017: Don’t bother trying to increase your child’s self-esteem

increasing-self-esteem

 

Self-Esteem
When I first started researching this episode I thought it would be a bit of a slam-dunk.  Self-esteem is a good thing, right?
I was really surprised to find that there’s little evidence that self-esteem helps children to do better in school, or even be happier, so there’s a good deal of disagreement among psychologists about whether encouraging self-esteem is necessarily a good thing.
This episode digs into these issues to understand (as much as scientists currently can) the benefits of self-esteem – and what qualities parents might want to encourage in their children in place of self-esteem to enable better outcomes.  It also touches on our self-esteem as parents – because don’t we all want to think that our child is just a little bit special, so we know we’re good parents?

References

Bachman, J.G. & O’Malley, P.M. (1986). Self-concepts, self-esteem, and educational experiences: The frog pond revisited (again). Journal of Personality and Social Psychology 50, 35-46.
Baumeister, R.F., Campbell, J.D., Krueger, J.I., & Vohs, K.D. (2003). Does high self-esteem cause better performance, interpersonal success, happiness, or healthier lifestyles? Psychological Science in the Public Interest 4(1), 1-44. DOI: 10.1111/1529-1006.01431
Beggan, J.K. (1992). On the social nature of nonsocial perception: The mere ownership effect. Journal of Personality and Social Psychology 62(2), 229-237. DOI: 10.1037/0022-3514.62.2.229
Bretherton, I. (1992). The origins of attachment theory: John Bowlby and Mary Ainsworth. Developmental Psychology 28(5), 759-775. Retrieved from: http://cmapspublic2.ihmc.us/rid=1LQX400NM-RBVKH9-1KL6/the%20origins%20of%20attachment%20theory%20john%20bowlby%20and_mary_ainsworth.pdf
Brummelman, E., Thomaes, S., Orobio de Castro, B., Overbeek, G., & Bushman, B.J. (2014). “That’s not just beautiful – that’s incredibly beautiful!”: The adverse impact of inflated praise on children with low self-esteem. Psychological Science Online, 1-8. DOI: 10.1177/0956797613514251
California State Department of Education (1990). Toward a state of esteem: The final report of the California task force to promote self-esteem and personal and social responsibility. Full report available at: http://files.eric.ed.gov/fulltext/ED321170.pdf
Coleman, P.K. & Karraker, K.H. (1997). Self-efficacy and parenting quality: Findings and future applications. Developmental Review 18, 47-85. DOI: 10.1006/drev.1997.0448
Cvencek, D., Greenwald, A.G., & Meltzoff, A.N. (2016). Implicit measures for preschool children confirm self-esteem’s role in maintaining a balanced identity. Journal of Experimental Social Psychology 62, 50-57. DOI: 10.1016/j.jesp.2015.09.015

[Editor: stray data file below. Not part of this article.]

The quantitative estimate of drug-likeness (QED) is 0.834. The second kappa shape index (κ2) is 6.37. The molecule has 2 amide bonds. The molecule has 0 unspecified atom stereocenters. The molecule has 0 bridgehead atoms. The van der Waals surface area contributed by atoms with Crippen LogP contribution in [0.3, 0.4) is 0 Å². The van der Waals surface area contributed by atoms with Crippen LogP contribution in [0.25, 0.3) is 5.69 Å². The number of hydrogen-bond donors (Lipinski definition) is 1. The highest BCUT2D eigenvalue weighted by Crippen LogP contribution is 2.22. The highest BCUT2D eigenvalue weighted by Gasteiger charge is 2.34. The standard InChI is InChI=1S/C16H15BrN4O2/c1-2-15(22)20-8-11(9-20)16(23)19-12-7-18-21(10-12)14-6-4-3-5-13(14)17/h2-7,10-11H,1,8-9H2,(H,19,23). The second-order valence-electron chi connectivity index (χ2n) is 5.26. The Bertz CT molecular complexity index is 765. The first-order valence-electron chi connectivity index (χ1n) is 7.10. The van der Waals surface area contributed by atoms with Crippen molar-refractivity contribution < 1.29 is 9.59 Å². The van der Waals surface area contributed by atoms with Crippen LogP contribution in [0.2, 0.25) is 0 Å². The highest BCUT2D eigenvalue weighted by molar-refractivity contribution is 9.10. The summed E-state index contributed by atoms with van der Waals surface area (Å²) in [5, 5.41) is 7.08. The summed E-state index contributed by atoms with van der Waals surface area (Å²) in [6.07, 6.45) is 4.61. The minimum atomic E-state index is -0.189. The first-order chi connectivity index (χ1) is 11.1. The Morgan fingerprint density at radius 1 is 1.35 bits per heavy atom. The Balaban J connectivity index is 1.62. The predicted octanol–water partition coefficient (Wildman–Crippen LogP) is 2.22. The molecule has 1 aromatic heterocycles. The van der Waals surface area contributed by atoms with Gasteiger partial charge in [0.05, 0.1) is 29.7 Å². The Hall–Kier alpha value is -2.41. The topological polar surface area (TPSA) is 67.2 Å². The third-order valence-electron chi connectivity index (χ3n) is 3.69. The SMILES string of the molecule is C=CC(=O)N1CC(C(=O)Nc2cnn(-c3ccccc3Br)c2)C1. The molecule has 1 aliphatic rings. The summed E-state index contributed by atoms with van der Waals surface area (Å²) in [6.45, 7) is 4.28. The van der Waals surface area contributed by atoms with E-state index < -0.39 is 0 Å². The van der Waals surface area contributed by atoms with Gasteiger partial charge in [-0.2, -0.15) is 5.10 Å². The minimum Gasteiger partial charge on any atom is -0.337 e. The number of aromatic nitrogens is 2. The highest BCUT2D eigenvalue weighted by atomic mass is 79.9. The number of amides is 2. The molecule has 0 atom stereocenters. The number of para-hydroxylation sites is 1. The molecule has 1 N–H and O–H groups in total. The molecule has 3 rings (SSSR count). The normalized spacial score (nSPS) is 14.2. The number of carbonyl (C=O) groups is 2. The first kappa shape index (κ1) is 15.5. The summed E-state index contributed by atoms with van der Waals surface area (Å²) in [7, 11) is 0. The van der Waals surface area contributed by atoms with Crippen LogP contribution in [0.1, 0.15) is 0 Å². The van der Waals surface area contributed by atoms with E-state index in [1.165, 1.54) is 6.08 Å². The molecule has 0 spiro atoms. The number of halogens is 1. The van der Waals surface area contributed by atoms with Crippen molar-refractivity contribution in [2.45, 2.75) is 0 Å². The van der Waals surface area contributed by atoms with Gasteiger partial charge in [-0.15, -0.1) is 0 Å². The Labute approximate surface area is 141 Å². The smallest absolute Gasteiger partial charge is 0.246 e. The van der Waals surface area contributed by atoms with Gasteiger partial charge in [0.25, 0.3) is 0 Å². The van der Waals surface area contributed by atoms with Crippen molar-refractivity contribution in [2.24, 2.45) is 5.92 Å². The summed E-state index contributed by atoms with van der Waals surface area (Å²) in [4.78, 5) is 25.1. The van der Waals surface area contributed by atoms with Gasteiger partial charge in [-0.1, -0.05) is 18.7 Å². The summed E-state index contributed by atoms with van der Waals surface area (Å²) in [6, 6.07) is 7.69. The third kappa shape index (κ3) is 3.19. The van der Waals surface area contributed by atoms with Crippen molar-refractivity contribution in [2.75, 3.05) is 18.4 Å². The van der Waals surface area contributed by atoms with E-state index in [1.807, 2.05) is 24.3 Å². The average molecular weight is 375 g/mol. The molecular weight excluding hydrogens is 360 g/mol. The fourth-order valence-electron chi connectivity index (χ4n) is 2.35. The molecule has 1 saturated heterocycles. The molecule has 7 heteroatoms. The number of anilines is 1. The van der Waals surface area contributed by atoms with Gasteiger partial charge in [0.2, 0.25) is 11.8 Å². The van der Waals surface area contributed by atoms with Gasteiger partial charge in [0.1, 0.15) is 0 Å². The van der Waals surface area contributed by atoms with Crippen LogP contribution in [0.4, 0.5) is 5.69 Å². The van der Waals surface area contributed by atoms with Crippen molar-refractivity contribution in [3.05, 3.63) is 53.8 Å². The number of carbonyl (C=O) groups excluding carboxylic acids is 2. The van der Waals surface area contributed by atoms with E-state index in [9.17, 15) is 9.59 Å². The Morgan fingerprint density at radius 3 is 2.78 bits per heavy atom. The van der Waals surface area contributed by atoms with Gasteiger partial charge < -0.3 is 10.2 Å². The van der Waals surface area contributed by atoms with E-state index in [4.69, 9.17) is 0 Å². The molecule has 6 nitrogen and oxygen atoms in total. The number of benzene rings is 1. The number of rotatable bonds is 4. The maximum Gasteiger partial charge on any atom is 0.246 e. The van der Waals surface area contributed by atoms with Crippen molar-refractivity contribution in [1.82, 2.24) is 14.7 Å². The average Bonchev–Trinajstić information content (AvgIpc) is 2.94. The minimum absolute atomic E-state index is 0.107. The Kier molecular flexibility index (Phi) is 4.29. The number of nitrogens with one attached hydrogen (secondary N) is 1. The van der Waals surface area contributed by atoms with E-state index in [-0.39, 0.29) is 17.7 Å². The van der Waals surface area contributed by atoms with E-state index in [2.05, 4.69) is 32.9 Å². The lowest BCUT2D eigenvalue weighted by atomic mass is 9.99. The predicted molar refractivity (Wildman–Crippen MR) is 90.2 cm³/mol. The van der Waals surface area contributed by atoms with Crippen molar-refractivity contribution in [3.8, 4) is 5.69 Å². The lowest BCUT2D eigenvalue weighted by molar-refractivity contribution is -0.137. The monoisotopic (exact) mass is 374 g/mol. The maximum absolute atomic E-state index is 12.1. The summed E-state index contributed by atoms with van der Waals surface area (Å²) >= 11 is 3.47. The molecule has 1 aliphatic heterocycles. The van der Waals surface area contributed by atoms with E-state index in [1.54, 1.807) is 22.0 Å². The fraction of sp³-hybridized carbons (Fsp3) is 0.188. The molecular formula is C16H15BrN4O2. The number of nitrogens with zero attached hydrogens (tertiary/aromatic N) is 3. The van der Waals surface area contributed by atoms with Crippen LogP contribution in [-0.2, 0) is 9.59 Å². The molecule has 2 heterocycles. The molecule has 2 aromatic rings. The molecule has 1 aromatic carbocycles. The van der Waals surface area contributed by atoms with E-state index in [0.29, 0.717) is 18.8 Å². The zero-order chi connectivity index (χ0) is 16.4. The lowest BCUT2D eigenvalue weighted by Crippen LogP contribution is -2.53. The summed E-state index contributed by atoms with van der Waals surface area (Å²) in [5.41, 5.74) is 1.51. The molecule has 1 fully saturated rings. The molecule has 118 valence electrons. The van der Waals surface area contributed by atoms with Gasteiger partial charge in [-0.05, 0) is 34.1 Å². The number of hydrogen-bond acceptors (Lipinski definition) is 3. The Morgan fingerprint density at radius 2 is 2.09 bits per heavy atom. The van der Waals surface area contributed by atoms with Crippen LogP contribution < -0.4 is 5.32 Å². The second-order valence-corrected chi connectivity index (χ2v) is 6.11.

Dweck, C. (2007). Mindset: The new psychology of success. New York: Ballantine.
Forsyth, D.R., & Kerr, N.A. (1999, August). Are adaptive illusions adaptive? Poster presented at the annual meeting of the American Psychological Association, Boston, MA.
Guindon, M.H. (2010). Self-esteem across the lifespan. New York: Routledge.
Harter, S. (1993). Causes and consequences of low self-esteem in children and adolescents. In R.F. Baumeister (Ed.), Self-esteem: The puzzle of low self-regard. New York: Plenum.
James, W. (1983). The principles of psychology. Cambridge, MA: Harvard University Press. (Original work published 1890)

Joslin, K.R. (1994). Positive parenting from A to Z. New York: Ballantine.

Kutob, R.M., Senf, J.H., Crago, M., & Shisslak, C.M. (2010). Concurrent and longitudinal predictors of self-esteem in elementary and middle school girls. Journal of School Health 80(5), 240-248. DOI: 10.1111/j.1746-1561.2010.00496.x
Mruk, C.J. (2006). Self-esteem, research, theory, and practice (3rd Ed.). New York: Springer.
Neff, K.D. (2011). Self-compassion, self-esteem, and well-being. Social and Personality Psychology Compass 5(1), 1-12. DOI: 10.1111/j.1751-9004.2010.00330.x
Neff, K.D., & McGehee, P. (2010). Self-compassion and psychological resilience among adolescents and young adults. Self and Identity 9, 225-240. DOI: 10.1080/15298860902979307
Vohs, K.D., Bardone, A.M., Joiner, T.E., Abramson, L.Y., & Heatherton, T.F. (1999). Perfectionism, perceived weight status, and self-esteem interact to predict bulimic symptoms: A model of bulimic symptom development. Journal of Abnormal Psychology 108, 695-700. DOI: 10.1037/0021-843X.108.4.695

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